In Iran, everything is banned but everything is possible, says Jeremy Suyker, repeating a sentiment he heard during his time there. The French photographer had just arrived in Tehran when he met the drama students who would introduce him to the country’s vibrant art scene – the main character of his series “The Persian Factory.” Everything is banned, because men and women can’t touch each other on stage, because female singers aren’t allowed to be solo artists, because all plays need to be approved by the Ministry of Culture… But everything is possible because censorship is never insurmountable. During several months, Suyker documented the creativity triggered by restriction. He spent time with those who have no choice but to perform their craft underground, hiding from the authorities. But he was especially fascinated by the resilience and wits of artists who work within the confines of censorship, and for who navigating these restrictions, he says, has become an art form in itself. He joined R&K from Paris.
Roads & Kingdoms: When did you first go to Iran?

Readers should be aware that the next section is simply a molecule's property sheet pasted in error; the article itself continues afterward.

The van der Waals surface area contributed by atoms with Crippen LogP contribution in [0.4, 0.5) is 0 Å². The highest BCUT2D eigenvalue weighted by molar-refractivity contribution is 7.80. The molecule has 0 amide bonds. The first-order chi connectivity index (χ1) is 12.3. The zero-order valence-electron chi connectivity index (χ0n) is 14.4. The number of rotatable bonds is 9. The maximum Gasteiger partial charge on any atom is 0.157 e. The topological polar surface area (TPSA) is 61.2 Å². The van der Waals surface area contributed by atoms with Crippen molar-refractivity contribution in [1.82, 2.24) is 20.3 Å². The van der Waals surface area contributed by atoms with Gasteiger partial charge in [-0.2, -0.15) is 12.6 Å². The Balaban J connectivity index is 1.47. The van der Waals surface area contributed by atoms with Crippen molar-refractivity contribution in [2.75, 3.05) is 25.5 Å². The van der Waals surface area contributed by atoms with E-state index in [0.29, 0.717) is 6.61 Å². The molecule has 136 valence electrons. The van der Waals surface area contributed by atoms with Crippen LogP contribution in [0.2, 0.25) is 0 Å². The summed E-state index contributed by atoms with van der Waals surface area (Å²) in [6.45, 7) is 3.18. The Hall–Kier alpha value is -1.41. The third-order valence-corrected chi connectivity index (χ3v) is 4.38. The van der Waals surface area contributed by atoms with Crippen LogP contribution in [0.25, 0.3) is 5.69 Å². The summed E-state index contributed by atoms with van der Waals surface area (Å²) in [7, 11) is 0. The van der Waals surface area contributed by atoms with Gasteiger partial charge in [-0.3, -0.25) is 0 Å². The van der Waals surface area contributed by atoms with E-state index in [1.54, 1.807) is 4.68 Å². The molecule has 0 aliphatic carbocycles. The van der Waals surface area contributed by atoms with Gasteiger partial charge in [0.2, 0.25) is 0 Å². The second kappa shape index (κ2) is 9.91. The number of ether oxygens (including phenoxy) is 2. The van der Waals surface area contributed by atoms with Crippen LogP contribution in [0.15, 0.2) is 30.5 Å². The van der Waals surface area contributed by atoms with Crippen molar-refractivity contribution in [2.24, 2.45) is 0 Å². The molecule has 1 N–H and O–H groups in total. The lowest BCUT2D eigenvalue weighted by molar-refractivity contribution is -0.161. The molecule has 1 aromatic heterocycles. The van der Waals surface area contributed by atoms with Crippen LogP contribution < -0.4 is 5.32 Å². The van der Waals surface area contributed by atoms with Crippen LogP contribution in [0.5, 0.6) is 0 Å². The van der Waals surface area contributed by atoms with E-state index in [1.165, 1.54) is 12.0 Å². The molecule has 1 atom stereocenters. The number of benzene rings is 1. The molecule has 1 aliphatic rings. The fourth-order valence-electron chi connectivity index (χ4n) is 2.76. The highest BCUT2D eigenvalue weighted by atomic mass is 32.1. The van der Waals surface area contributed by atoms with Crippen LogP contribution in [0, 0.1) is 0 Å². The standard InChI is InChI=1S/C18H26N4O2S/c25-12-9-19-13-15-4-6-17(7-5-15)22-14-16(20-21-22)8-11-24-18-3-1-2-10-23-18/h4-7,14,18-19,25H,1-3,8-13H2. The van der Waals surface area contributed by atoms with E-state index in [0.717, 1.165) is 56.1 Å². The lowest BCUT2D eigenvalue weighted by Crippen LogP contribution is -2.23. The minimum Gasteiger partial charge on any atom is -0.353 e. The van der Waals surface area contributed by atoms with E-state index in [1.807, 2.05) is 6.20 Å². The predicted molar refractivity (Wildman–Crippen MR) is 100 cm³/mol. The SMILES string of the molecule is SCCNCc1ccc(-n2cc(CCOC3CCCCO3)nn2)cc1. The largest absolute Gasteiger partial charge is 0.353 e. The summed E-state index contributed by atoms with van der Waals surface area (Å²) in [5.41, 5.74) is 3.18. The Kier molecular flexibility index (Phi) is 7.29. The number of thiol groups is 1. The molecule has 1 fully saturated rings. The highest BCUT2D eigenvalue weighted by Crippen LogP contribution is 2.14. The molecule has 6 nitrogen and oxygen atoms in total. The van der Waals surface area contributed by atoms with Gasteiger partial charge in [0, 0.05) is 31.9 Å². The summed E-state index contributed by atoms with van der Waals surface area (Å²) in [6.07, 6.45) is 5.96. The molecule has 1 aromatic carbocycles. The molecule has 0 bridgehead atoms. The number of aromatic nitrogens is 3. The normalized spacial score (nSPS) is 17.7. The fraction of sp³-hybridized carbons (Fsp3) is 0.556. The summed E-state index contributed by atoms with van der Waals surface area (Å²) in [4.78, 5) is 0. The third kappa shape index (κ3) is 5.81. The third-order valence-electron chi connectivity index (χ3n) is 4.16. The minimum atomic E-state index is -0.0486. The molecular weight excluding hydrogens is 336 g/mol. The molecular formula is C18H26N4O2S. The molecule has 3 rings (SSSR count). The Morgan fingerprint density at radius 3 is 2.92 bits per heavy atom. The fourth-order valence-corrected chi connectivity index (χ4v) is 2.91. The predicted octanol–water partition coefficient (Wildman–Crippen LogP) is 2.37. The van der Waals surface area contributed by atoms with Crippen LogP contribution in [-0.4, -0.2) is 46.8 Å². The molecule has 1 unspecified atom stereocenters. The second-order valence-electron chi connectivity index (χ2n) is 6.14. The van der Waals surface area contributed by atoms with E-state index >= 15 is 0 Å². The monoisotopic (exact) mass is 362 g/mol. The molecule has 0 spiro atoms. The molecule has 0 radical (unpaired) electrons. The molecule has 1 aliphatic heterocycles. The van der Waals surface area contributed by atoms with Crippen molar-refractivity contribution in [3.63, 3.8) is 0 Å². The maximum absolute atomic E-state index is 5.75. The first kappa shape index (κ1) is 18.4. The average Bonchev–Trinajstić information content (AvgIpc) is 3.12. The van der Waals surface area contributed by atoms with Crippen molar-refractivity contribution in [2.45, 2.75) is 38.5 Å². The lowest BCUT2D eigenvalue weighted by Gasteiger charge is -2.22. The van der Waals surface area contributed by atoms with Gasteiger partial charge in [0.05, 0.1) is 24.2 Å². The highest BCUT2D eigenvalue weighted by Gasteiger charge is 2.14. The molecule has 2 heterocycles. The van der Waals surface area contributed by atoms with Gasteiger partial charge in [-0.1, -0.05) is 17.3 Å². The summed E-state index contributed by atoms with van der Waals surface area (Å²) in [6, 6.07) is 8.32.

Jeremy Suyker: In April 2013. I had wanted to go for a while. I was fascinated both by the Persian history and by contemporary culture. The real trigger was one book, called Walk On My Eyes, written by the Swiss journalist Serge Michel and with photos by Paolo Woods. It recounts their experience in Iran from 2002 to 2009, and what was fascinating is that they really analyzed the paradoxes of a society that we, as Westerners, don’t know well at all. I thought the book was very successful in showing the complexities of Iranian society. Two months after reading it, I left for Iran. It wasn’t for an assignment or anything, I just took a flight to Istanbul and from there I took a train to Tehran. The journey lasted three days. It was nice to take my time and not have the shock of doing Paris-Tehran. Once I arrived in this huge city, I didn’t know anyone and I didn’t speak Farsi, so I was very rapidly lost. I randomly met theater students on the first day as I was walking around, and they invited me into their lives.